Remember all those promises about new “super pure” materials and “perfect” crystals, wonder drugs, basic scientific discoveries, etc., etc., that were going to be forthcoming based on the micro-gravity environment that could only be obtained long-term by an orbiting space laboratory?

I am not aware of any such item that has entered production status or has been qualified as a true “breakthrough” discovery. Unlike NASA (ref: https://www.nasa.gov/mission_pages/station/research/news/iss-20-years-20-breakthroughs ),
I do not consider “gaining better understanding of” or “fundamental research on” or “providing insights into” or “jumpstarting research and satellite companies” or “advancing our knowledge of” to be equivalent to “scientific and technological breakthrough” science. But I am willing to be listen to arguments to the contrary.

Maybe Red China has a better plan . . . maybe not.

dk_
Reply to  Gordon A. Dressler
May 12, 2021 9:37 am

See Robert Heinlein’s testimony before Congress. Marvel at the wonderful device you used to communicate your thoughts with the world. No U.S. space program would have resulted in multi-acre computers and 15 pound (just about… I don’t care how much… kilograms) telephones switched by minimum wage human operators in over and under heated, noisy rooms with a 20 year shorter life span. Nearly 35 years ago, Heinlein thought he’d have been dead several years before his testimony without the space program. Today, I’ve already outlived three of my grandparents’ and one of my parent’s life span.

None of that justifies continuing unreformed investment in the current, rampant scientific and financial corruption of NASA.

I bet that you do like dairy subsidies.

Gordon A. Dressler
Reply to  dk_
May 12, 2021 2:06 pm

dk_,

Get back to me when you have a cogent comment that is on-topic, OK?

dk_
Reply to  Gordon A. Dressler
May 12, 2021 2:44 pm

Okay. You don’t know what you are talking about. Your statements are similar if not identical to those of a dead politician, William Proxmire, who favored dairy subsidies for his constituancy over any other government spending, except possibly his salary.

You are communicating over this channel courtesy of advancements in science and engineering directly developed for and by the U.S. space program. You will most likely live longer because of the U.S. space program. You are most likely wealthier than your immediate ancestors because of advances that can be attributed directly to the U.S. space program. These claims have all been demonstrated and attested by authorities much smarter and better informed than either of us.

But because of Proxmires and fellow travellers, NASA is now at best as ineffective as any other government agency. On that, we agree. You advocate, somewhat, defunding NASA, declaring the corruption of the fish while leaving the head. The entire government is oversized and a failure. Removing one agency won’t fix it.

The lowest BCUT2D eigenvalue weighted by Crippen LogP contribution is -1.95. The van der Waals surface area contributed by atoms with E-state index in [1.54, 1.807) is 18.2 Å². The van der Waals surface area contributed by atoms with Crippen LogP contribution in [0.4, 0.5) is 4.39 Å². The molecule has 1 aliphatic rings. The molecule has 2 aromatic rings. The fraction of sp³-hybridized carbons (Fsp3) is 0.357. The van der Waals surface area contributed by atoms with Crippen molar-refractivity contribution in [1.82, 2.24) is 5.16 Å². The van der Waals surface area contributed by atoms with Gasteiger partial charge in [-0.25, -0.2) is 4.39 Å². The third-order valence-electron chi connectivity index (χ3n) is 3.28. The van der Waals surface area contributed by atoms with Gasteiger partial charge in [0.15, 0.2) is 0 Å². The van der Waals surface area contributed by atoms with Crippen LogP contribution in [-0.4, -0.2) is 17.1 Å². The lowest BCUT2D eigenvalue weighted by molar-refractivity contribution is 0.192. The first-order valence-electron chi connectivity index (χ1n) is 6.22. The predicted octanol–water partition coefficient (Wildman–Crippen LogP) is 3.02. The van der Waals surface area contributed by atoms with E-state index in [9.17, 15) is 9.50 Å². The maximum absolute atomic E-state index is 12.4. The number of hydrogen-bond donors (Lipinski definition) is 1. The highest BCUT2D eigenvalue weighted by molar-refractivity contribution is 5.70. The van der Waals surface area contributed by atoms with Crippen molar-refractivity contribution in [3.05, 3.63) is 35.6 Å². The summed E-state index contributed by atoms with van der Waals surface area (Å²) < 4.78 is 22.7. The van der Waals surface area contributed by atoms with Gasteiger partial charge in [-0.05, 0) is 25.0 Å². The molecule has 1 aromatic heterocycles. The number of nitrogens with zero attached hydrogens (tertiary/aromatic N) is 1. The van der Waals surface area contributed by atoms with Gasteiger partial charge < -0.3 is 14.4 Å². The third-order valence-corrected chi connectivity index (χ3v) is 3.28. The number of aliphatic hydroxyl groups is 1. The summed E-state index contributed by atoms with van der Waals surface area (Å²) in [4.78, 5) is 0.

Last edited 2 months ago by dk_
Gordon A. Dressler
Reply to  dk_
May 12, 2021 4:26 pm

dk_ posted” You are communicating over this channel courtesy of advancements in science and engineering directly developed for and by the U.S. space program.”

Hmmm . . . and here, all along, I’ve been told that it was either Al Gore or DARPA that invented the Internet . . . you know the “channel” I am currently using to make WUWT postings and replies to comments, like this one.

Now you’re telling me the Internet was “directly developed for and by the U.S space program” . . . wow, you’ve got your work cut out for you in correcting all that misinformation that is floating around.

And no, I never advocated defunding NASA (as is obvious to anyone reading my posts in this thread) . . . I only commented on the poor/negligible scientific returns humanity has received from ISS and for what reason the CCP would want to repeat this.

And lastly, you offend me deeply, sir, by associating my words (“similar if not identical to”, you say) with any politician, living or dead.

dk_
Reply to  Gordon A. Dressler
May 12, 2021 5:12 pm

Right. I am not at my best, and conflated some of your comments with those another commenter. Target misaquired. Deep apologies presented. Mea Culpa.

You still write just a little like Proxmire.Fantastic advances available to the public are few, but small invisible, incremental technologies are many and take a while to appear. NASA’s 20 in 20 misses the best.

Darpa developed the internet based on electronics developed and sold to NASA and the military, which might have not otherwise gotten and moving. Bell labs made the same electronics available for telephone switching, which depended on mixed electro-mechanical devices and human operators before the AT&T equipment became common. British researchers developed smaller, more efficient computers, as did IBM, also using the same semi-conductor technology. DARPA developed internet technology to communicate over unreliable, but electronically switched, telephone networks. And yes, one of the early purposes for the Arpanet was to reestablish communications with space ground stations that were based with university astronomy lab-based observational satellites after a nuclear war took out large nodes of the telephone communications network and the human and mechanical operators.

To that end, Gore II took endless credit for voting twice, once in committee and once in Congress, for funding DARPA.

Much of DARPA work went to NASA and military contractors.

Flash Chemtrail
Reply to  Gordon A. Dressler